After sitting on the sidelines during the Super Bowl, financial services companies are casting their ballots - in the form of advertising dollars - for the Oscars.

Executives in charge of advertising at some financial services companies say the exorbitant prices and dot-com clutter of commercials during the Super Bowl have dampened the appeal of that event, though it is always the most widely watched show on television. The Academy Awards presentation, which airs Sunday night, is the second-biggest annual ratings grabber and has become the venue of choice for financial advertisers including American Express Co., Charles Schwab Corp., and New York Life.

To some industry executives, American Express' new ad campaign and MasterCard International's latest "Priceless" spots will be as much a highlight as the show itself. Visa U.S.A. is making its mark on the E! channel as a sponsor of Joan Rivers' preawards fashion commentary.

Indeed, Advertising Age reports that longtime Oscar advertisers call the Academy Awards the "Super Bowl for Women." The magazine reported that ABC expects a record $62.4 million of ad revenues for the broadcast.

Academy Awards advertisers are paying at least 30% more than they did for last year's show, or $1.3 million for a 30-second spot. This year's Super Bowl rates were higher - about $2.2 million for 30 seconds - but industry analysts said ABC stands to make much more money from the 72d edition of the Oscar ceremony because the network is requiring each advertiser to buy multiple spots.

American Express and MasterCard will make their presence known. American Express has been the exclusive credit card sponsor of the awards since 1993, which means other card companies can only buy time locally rather than nationally during the show itself. But MasterCard has circumvented this restriction by buying time on a Barbara Walters-hosted special airing on ABC before the awards presentation. MasterCard will run a 60-second commercial on local ABC affiliates in New York and Los Angeles during the awards.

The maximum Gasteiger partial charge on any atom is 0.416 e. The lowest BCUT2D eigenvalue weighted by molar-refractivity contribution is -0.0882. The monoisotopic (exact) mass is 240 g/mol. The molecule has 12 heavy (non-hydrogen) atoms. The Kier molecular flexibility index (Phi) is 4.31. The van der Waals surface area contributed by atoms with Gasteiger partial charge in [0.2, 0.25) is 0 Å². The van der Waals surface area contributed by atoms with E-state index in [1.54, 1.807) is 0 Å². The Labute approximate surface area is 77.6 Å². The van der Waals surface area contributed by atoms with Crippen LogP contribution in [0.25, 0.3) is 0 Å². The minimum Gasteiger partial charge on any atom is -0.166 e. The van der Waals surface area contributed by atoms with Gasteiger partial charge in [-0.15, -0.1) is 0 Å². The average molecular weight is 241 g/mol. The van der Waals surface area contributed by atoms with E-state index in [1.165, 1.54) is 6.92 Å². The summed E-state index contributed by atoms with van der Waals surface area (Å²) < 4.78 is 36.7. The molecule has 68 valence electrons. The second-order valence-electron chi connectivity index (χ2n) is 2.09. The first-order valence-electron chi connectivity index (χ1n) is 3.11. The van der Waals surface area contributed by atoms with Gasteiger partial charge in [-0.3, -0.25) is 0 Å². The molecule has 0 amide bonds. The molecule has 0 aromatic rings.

Airtime during the Barbara Walters special costs around $465,000 per 30 seconds, but MasterCard said it received special rates as part of a package deal.

"We feel it's a better use of our financial resources to leverage the Oscar rather than pay for exclusive broadcast rights," said Lawrence P. Flanagan, senior vice president of advertising at MasterCard in Purchase, N.Y.

MasterCard says its new commercial for the Oscars, "Cinema," depicts the feeling of "losing yourself at the movies" and touts theaters' acceptance the company's card.

"The Oscars and the Grammies are a very strong [venue] and are growing in consumer preference," said Mr. Flanagan of MasterCard.

American Express will have five 30-second spots during the awards and one during the pre-awards show. They are part of a "Moments of Truth" campaign that the company has kept under wraps and that will actually premiere tonight - in telecasts of the NCAA basketball tournament on CBS

The campaign will receive a larger audience on Sunday, but, "We already had bought the spots, and are sponsors of the NCAA," said an American Express spokeswoman said. "Instead of using ads [during the Oscars show] that had already run, we thought we would run them in both venues. Our cardmembers will be watching both programs."

One commercial shows an executive on a business trip using his American Express card to reroute his ticket to visit his father.

Another ad, which focuses on American Express Membership Banking, dramatizes father-daughter relationships in showing how the Internet makes it easier to do business.

"Our cardmembers are successful and driven by the desire to never give up in both their work and personal lives," said John Hayes, executive vice president of global advertising at American Express. "These new ads capture both the expected and unexpected moments where American Express is there."

The "Moments of Truth" campaign, developed by Ogilvy & Mather in New York, will include three print ads to run Monday in The Wall Street Journal, USA Today, The New York Times, and The Los Angeles Times.

Visa, which will only have an advertising presence on the E! channel during the Academy Awards, was the only credit card advertiser at this year's Super Bowl, and other financial services companies stayed away too. Visa, MasterCard, and American Express all aired ads during the 1999 Super Bowl.

"As much as the Super Bowl has become something of a family recreational thing, it's very skewed toward men," said Michele Turkel, president of Turkel International Consulting Inc., a financial services consulting firm in Scarsdale, N.Y. "Even though the viewing audience isn't as high as the Super Bowl, [the Oscars] reach a broader audience because there are more females."

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